IBM Corp. last month took its e-business campaign deeper into vertical industry segments with the launch of print ads in automotive, banking and retail publications.
The campaign, with the tagline "E-business is the game. Play to win," is an extension of IBMâs overall e-business campaign that broke in January during National Basketball Association game broadcasts and was followed by print ads in general business and IT publications. Other elements of the vertical campaign include online and events.
Whatâs new about the campaign is the focus on traditional industriesânot high-tech businessesâin which IBMâs e-business software is used for critical business applications.
"E-business itself as a technology is more and more interrelated and locked into the development of business strategies," said Tim Eldridge, executive group director at Ogilvy & Mather, New York, which developed the campaign.
"The business strategy community increasingly is recognizing the role technology plays when they build their business strategies," Eldridge said. "What IBM does best is e-business."
To showcase the success that IBM brings to e-business efforts, the campaign zeroes in on specific applications for specific companies in vertical industries. For example, one print ad running in auto publications such as Automotive Industries and Automotive News addresses the use of IBM software in product lifecycle management. The copy reads, "Itâs e-business. Itâs transforming the auto business. Shortening cycle times. Reducing total costs. Helping manufacturers, suppliers and designers like Johnson Controls and Toyota integrate operations end to end."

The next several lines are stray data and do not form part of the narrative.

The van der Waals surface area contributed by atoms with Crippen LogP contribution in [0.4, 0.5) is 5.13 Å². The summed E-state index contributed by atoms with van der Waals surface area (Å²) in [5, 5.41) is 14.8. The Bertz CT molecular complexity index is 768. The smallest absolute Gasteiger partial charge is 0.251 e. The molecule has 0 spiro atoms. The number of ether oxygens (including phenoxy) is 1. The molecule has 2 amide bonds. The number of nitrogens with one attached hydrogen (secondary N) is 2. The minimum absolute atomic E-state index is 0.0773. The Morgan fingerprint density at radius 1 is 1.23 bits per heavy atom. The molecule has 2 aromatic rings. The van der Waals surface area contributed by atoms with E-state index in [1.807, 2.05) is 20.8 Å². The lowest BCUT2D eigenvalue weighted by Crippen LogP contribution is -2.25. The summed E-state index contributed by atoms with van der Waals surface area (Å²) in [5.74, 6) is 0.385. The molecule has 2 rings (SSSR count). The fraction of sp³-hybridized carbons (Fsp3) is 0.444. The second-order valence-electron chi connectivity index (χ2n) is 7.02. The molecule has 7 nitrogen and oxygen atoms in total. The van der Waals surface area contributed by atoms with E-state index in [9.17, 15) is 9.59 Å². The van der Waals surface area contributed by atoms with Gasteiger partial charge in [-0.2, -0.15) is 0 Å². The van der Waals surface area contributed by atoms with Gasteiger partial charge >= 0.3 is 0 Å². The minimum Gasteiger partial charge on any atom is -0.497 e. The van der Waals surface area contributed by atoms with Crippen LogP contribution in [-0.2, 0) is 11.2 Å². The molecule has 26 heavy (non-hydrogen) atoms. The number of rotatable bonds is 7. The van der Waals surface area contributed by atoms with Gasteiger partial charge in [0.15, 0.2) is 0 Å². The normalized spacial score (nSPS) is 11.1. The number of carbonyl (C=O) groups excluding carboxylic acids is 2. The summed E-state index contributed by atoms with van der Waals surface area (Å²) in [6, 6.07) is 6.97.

Ads focusing on banking applications are running in Banking Strategies, US Banker and American Banker. Ads spotlighting retail applications are running in Executive Technology, Stores and Chain Store Age.
Banking ads feature IBM services that enhance customer support and loyalty programs, while retail ads address the need to integrate the different ways companies can have relationships with customers, from retail stores to kiosks to online stores.
"We are trying to continue to grow awareness of and appreciation of the depth of expertise IBM has with these industries at a strategic level," Eldridge said.
The campaign is aimed at department heads and senior executives in charge of lines of business. The campaignâs budget is undisclosed.
Eldridge said that while IBM treats the IT community and the business community as equal halves of a whole, "I think you will see an increase in expenditure in the vertical arena."
IBM reported net income of $56 million, including $1.4 billion in incremental charges, for the second quarter of 2002, compared with net income of $2 billion for second quarter last year. Revenue for the period was $20 billion, down 7% from the same period last year.
In a report issued following IBMâs earnings release, investment firm Goldman Sachs said weak IT spending remains IBMâs biggest obstacle, and it does not expect a return to normal spending levels until 2003.